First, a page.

Decisions at the end of life: Have we come of age?

Linda Emanuel*, Karen G. Scandrett

*Corresponding author for this work

Research output: Contribution to journalComment/debate

36 Scopus citations

Abstract

Decision making is a complex process and it is particularly challenging to make decisions with, or for, patients who are near the end of their life. Some of those challenges will not be resolved - due to our human inability to foresee the future precisely and the human proclivity to change stated preferences when faced with reality. Other challenges of the decision-making process are manageable. This commentary offers a set of approaches which may lead to progress in this field.One clearly desirable approach can and should be used more often than it is: the routine inclusion of discussions about the goals of care and documentation with all patients who have a poor prognosis. The match between a patient's goals and the care received should be the gold standard for quality palliative care.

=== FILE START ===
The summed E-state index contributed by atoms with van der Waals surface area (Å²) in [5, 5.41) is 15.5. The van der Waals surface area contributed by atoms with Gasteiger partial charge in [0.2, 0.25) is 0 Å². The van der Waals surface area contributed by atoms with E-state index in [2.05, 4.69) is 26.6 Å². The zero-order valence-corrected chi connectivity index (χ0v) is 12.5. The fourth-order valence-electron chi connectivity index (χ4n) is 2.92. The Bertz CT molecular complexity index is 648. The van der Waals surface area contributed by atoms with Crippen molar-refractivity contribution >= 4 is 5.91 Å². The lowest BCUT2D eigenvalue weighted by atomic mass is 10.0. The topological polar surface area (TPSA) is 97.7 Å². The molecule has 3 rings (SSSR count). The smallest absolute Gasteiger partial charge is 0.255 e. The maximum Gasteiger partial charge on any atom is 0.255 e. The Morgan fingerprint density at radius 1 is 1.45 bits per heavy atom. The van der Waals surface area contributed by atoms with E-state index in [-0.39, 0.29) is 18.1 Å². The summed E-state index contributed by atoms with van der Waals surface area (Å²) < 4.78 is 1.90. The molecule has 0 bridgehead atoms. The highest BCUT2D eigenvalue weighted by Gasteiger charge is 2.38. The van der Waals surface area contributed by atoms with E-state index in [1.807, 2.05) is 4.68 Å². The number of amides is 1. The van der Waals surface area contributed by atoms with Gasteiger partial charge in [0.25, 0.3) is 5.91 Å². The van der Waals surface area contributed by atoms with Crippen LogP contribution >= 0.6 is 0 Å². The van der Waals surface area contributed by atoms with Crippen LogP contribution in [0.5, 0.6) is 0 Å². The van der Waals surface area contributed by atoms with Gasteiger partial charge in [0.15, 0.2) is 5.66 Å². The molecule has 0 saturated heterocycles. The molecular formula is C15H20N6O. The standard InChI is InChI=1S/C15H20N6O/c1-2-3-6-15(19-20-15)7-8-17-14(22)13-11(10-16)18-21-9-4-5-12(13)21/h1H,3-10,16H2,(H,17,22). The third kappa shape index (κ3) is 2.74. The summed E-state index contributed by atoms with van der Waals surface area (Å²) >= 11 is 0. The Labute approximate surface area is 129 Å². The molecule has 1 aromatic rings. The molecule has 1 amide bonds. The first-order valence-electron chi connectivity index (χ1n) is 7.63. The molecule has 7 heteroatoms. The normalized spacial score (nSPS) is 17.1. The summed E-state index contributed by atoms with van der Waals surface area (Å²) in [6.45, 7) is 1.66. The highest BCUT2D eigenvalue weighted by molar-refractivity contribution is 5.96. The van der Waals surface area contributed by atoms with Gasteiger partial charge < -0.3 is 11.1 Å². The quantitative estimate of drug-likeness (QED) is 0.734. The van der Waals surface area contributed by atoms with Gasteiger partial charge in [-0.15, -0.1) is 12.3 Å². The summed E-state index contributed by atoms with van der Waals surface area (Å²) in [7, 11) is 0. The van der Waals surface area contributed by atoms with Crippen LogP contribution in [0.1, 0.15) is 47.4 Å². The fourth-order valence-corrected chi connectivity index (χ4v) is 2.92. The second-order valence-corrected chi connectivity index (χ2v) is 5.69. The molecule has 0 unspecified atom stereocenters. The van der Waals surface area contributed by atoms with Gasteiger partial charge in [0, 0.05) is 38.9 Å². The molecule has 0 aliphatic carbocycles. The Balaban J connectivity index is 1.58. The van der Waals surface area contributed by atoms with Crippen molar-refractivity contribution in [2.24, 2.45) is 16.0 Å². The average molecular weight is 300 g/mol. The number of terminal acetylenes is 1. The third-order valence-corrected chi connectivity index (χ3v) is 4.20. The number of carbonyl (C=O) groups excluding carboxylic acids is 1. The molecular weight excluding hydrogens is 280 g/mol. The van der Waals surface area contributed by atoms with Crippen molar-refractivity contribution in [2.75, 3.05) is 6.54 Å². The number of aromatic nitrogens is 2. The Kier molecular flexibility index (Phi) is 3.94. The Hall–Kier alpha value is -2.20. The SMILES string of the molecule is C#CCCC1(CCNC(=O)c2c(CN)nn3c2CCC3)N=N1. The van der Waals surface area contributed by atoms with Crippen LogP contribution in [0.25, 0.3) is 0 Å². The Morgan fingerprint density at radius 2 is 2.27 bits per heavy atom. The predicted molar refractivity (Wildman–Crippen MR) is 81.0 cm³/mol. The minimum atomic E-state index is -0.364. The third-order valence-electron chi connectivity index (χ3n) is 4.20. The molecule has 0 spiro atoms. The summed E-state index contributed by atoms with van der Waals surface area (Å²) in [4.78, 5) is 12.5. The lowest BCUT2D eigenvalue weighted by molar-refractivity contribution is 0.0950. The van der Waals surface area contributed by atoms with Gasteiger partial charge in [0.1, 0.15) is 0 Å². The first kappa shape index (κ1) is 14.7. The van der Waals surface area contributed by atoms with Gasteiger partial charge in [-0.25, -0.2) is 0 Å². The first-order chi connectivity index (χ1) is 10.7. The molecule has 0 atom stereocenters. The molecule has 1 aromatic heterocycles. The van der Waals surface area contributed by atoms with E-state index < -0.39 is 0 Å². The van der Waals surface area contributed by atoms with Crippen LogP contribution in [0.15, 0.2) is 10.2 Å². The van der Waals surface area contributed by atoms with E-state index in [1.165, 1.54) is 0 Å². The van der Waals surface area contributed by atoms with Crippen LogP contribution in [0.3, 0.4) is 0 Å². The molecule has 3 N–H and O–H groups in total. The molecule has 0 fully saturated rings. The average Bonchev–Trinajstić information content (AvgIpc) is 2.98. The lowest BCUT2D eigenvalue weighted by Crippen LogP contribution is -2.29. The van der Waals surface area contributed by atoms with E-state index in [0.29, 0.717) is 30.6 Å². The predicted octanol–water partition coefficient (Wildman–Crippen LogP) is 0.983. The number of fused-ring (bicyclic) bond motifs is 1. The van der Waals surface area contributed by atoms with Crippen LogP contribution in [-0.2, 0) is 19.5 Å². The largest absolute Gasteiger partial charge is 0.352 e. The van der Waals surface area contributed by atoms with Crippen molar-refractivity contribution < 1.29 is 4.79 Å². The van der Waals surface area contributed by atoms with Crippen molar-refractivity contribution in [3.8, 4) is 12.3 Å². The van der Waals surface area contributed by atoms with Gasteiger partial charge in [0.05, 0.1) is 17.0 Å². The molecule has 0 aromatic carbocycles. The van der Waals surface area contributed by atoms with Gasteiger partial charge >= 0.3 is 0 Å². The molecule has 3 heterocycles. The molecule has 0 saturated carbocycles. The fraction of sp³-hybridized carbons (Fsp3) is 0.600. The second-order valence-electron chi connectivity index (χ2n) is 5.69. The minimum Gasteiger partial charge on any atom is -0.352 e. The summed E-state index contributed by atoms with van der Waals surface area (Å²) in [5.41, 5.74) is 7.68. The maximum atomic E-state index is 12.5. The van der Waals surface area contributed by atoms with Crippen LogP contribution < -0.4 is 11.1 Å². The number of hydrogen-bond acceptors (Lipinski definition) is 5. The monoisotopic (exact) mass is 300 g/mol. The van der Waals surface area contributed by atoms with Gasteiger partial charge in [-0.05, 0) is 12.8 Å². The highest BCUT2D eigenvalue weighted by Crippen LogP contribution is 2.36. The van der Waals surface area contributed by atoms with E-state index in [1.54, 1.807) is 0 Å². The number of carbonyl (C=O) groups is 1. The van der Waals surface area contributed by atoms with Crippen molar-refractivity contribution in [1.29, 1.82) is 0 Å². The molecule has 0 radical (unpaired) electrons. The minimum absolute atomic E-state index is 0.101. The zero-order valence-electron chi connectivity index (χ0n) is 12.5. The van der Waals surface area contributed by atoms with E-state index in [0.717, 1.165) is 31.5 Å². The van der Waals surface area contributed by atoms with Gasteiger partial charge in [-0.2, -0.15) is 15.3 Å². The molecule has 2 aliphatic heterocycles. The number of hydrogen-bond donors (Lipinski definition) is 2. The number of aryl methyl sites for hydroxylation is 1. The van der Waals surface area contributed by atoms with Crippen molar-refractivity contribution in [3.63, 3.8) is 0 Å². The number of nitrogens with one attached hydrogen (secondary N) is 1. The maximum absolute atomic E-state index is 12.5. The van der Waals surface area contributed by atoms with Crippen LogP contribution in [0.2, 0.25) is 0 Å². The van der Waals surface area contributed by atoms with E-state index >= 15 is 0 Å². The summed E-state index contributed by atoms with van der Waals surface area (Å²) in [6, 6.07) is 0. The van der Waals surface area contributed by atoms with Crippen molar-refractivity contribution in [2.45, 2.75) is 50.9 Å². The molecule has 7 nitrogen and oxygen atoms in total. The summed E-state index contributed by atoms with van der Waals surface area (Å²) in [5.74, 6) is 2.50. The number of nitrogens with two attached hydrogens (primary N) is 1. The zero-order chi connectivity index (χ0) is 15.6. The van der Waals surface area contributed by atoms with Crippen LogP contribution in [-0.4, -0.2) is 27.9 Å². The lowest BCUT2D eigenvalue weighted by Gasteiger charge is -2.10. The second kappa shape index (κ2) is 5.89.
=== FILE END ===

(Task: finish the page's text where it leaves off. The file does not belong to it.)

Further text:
Original languageEnglish (US)
Article number57
JournalBMC Medicine
Volume8
DOIs
StatePublished - Oct 8 2010

ASJC Scopus subject areas

  • Medicine(all)

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